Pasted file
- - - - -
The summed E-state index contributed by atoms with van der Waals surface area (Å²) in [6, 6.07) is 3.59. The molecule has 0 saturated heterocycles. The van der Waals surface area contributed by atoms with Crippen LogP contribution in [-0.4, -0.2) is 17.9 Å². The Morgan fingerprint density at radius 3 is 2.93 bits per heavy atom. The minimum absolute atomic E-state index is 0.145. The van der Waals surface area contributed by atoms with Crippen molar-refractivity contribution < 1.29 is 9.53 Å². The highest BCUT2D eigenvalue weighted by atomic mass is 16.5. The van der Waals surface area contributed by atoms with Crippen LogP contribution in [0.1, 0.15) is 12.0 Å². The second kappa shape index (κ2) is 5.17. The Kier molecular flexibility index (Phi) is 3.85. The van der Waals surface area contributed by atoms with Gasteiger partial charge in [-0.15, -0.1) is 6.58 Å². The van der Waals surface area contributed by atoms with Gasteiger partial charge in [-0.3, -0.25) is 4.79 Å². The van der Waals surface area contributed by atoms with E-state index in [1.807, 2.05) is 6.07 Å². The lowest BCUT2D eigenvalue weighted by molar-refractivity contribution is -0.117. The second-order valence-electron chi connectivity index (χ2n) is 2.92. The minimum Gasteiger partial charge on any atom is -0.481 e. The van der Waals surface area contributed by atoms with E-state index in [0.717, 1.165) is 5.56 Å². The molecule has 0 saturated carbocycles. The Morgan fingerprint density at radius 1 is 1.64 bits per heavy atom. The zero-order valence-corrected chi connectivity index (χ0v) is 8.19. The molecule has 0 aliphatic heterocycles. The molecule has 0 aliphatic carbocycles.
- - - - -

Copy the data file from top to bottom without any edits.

The summed E-state index contributed by atoms with van der Waals surface area (Å²) in [6, 6.07) is 3.59. The molecule has 0 saturated heterocycles. The van der Waals surface area contributed by atoms with Crippen LogP contribution in [-0.4, -0.2) is 17.9 Å². The Morgan fingerprint density at radius 3 is 2.93 bits per heavy atom. The minimum absolute atomic E-state index is 0.145. The van der Waals surface area contributed by atoms with Crippen molar-refractivity contribution < 1.29 is 9.53 Å². The highest BCUT2D eigenvalue weighted by atomic mass is 16.5. The van der Waals surface area contributed by atoms with Crippen LogP contribution in [0.1, 0.15) is 12.0 Å². The second kappa shape index (κ2) is 5.17. The Kier molecular flexibility index (Phi) is 3.85. The van der Waals surface area contributed by atoms with Gasteiger partial charge in [-0.15, -0.1) is 6.58 Å². The van der Waals surface area contributed by atoms with Gasteiger partial charge in [-0.3, -0.25) is 4.79 Å². The van der Waals surface area contributed by atoms with E-state index in [1.807, 2.05) is 6.07 Å². The lowest BCUT2D eigenvalue weighted by molar-refractivity contribution is -0.117. The second-order valence-electron chi connectivity index (χ2n) is 2.92. The minimum Gasteiger partial charge on any atom is -0.481 e. The van der Waals surface area contributed by atoms with E-state index in [0.717, 1.165) is 5.56 Å². The molecule has 0 saturated carbocycles. The Morgan fingerprint density at radius 1 is 1.64 bits per heavy atom. The zero-order valence-corrected chi connectivity index (χ0v) is 8.19. The molecule has 0 aliphatic heterocycles. The molecule has 0 aliphatic carbocycles.